Douglas Villien Sr. to be honored as ‘Living Legend’
Andy Perrin, chairman of the Executive Committee of the Acadian Museum, announces that the Acadian Museum will induct Douglas Villien Sr. into its Order of Living Legends on Wednesday, September 26, 2018 at 10:00 a.m. The event will take place at Le Musée à Maurice, 218 Chief H. Fred Street, Maurice, Louisiana.
Douglas Villien, Sr. was born October 27, 1950 in Abbeville, Louisiana, the parish seat of Vermilion Parish. In 1968, after graduation from Vermilion Catholic High School, he attended the University of Southwestern Louisiana in Lafayette where he graduated in 1972 with a BA degree in city & regional planning and geography. While attending USL he met his wife, Karen Dubea of Marksville, Louisiana. They were married in August of 1972.
In September, 1972, Villien went to work as a city planner for the East Baton Rouge City-Parish Planning Commission in Baton Rouge until his retirement in 2001. During his semi-retirement years, he has been a private land planning consultant, an author and volunteer for the LSU Rural Life Museum at Baton Rouge and Boy Scouts of America.
Villien has maintained an interest in genealogy and local history since early childhood. His father, Dr. Paul O. Villien, Sr. of Abbeville kept meticulous ancestry records of family and facts of local history especially that of Maurice, Louisiana. The Village of Maurice was founded by Jean-Maurice Villien, Villien’s great-grandfather.
In 2009, Villien embarked on a project to write a detailed biography about Jean-Maurice Villien. However, the endeavor turned into an in depth research project on the history of the town and its 100 years of growth. In December 2011, Villien’s works were incorporated into an extensive special edition in the Abbeville Meridional, celebrating the village’s 100th birthday. In his book Between the Crossroads: A Centennial History of Maurice, Louisiana, Villien chronicles the one hundred year evolution of Maurice and the settlers who came to colonize on Prairie Vermilion. His book was the first to examine the history of this community. In this work he provides an overview of settlers and their role in development of early commerce and institutions. From family collections, ecclesiastical registers, federal census reports and municipal records he unveils a collection of wonderful information about a modern day hamlet in south Louisiana.
In 2012, Villien ventured onto a second book project which was fostered by research conducted on Maurice history. A one hundred year old photo album, preserved by his grandmother, contained dozens of rare and never before published images of Baton Rouge, Louisiana. The photo album was given to Maude Gaidry (Villien) by William B. Hart. The two never married, but she kept the album until she died. Following three years of research, the album became the basis for a book entitled, Forgotten Baton Rouge, a best seller among history books in the Baton Rouge area. The book covers the progressive period between the 1890s and 1930s, a period of Baton Rouge’s greatest growth. The album is now on permanent display in the Louisiana State Library. The Old State Capitol Museum at Baton Rouge recently held a sixty day exhibit containing images from his grandmother’s album and his book Forgotten Baton Rouge. In 2016 he was a featured author and speaker at the Louisiana Book Festival in Baton Rouge.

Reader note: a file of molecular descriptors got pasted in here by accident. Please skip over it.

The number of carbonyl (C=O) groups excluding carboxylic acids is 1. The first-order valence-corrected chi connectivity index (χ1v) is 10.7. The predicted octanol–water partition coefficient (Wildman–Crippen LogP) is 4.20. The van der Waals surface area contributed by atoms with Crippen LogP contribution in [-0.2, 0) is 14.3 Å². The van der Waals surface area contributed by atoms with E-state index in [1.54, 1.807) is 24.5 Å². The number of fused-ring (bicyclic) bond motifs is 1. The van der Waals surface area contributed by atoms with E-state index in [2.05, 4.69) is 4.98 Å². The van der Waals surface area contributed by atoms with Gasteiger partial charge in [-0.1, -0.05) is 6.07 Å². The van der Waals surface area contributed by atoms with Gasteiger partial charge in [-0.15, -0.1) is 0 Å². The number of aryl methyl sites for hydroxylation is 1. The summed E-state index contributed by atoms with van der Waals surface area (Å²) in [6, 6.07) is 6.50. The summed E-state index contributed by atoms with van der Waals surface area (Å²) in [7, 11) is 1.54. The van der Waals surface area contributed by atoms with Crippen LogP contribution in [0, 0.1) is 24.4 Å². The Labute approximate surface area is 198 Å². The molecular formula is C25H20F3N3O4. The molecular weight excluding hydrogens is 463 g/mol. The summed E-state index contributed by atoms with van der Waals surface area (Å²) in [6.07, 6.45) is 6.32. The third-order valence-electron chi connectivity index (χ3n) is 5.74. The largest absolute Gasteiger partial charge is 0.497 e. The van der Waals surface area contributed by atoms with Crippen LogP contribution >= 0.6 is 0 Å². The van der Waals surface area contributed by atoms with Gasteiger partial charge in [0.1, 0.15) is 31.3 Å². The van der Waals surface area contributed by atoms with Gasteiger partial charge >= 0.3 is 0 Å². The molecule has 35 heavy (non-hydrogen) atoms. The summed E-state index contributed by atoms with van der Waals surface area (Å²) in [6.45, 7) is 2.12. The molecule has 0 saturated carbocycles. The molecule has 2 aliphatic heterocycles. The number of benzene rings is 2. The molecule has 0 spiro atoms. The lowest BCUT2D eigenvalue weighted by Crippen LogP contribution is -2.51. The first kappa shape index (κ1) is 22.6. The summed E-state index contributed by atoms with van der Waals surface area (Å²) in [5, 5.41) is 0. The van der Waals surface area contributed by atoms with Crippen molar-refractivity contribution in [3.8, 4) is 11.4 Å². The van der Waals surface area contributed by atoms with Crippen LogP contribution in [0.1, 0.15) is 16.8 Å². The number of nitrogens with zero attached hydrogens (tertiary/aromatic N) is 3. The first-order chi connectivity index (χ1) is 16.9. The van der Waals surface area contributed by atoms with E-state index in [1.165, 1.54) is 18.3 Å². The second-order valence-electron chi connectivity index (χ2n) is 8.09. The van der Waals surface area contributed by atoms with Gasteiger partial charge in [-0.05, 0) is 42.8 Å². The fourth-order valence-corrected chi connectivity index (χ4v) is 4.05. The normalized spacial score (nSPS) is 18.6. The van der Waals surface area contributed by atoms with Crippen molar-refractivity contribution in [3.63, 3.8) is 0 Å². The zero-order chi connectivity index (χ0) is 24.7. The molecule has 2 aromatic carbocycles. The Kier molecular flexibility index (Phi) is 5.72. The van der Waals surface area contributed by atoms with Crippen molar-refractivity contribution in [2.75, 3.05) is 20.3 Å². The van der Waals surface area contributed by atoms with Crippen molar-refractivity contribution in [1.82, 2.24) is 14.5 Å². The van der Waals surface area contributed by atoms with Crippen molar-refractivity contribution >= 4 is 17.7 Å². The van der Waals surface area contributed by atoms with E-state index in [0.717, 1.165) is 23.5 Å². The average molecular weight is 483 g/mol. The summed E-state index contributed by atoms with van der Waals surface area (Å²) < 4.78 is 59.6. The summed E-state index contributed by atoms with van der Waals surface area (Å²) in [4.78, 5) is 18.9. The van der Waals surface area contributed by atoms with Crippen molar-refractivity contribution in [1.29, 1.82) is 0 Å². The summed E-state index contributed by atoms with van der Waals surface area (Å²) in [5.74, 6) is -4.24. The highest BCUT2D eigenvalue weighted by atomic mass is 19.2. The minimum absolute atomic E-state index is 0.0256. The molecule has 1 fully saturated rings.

In 2016, Villien completed a third book entitled The Artwork of Doug Villien: A collection of lifelong sketches. Villien has been an artist his entire life. He has enjoyed the title of being a “Sunday Artist,” however, he endeavored as a part time commercial artist for more than forty years. Many of the sketches in his book preserve and capture the details of folklife and wildlife in south Louisiana.
In 2018, he finished his fourth book, Des Montagnes aux Prairies / From Mountains to Prairies. This work illustrated by Villien, depicts over thirty hand painted scenes. Each scene describes a telling piece of village history which includes narratives about its founder and villagers. The Village of Maurice celebrates its existence of more than a century as a French and English-speaking town in southwest Louisiana. This work is intended to preserve local history and cultural heritage which define its locale. It is presented in French and English for the purpose of advancing and supporting Louisiana’s francophone initiatives.
Villien and his siblings have been supporting members and contributors in the efforts spearheaded by the Maurice Historical Preservation Society. The society now owns and operates Le Musée à Maurice. Le Musée is a true artifact of the village as it was once a part of the home and store of Jean-Maurice Villien.
His works have been featured in Country Roads Magazine, The Meridional, The Daily Advertiser, The Advocate, American Press, Tarentaise Hebdo (Vulmix, France) and other regional newspapers. Villien and his wife Karen have been residents of Baton Rouge and parishioners of St. George Catholic Church for 44 years. They have three children and five grandchildren.
For more information, you may call 937-0012, and visitwww.acadianmuseum.com to view a complete list of all prior inductees.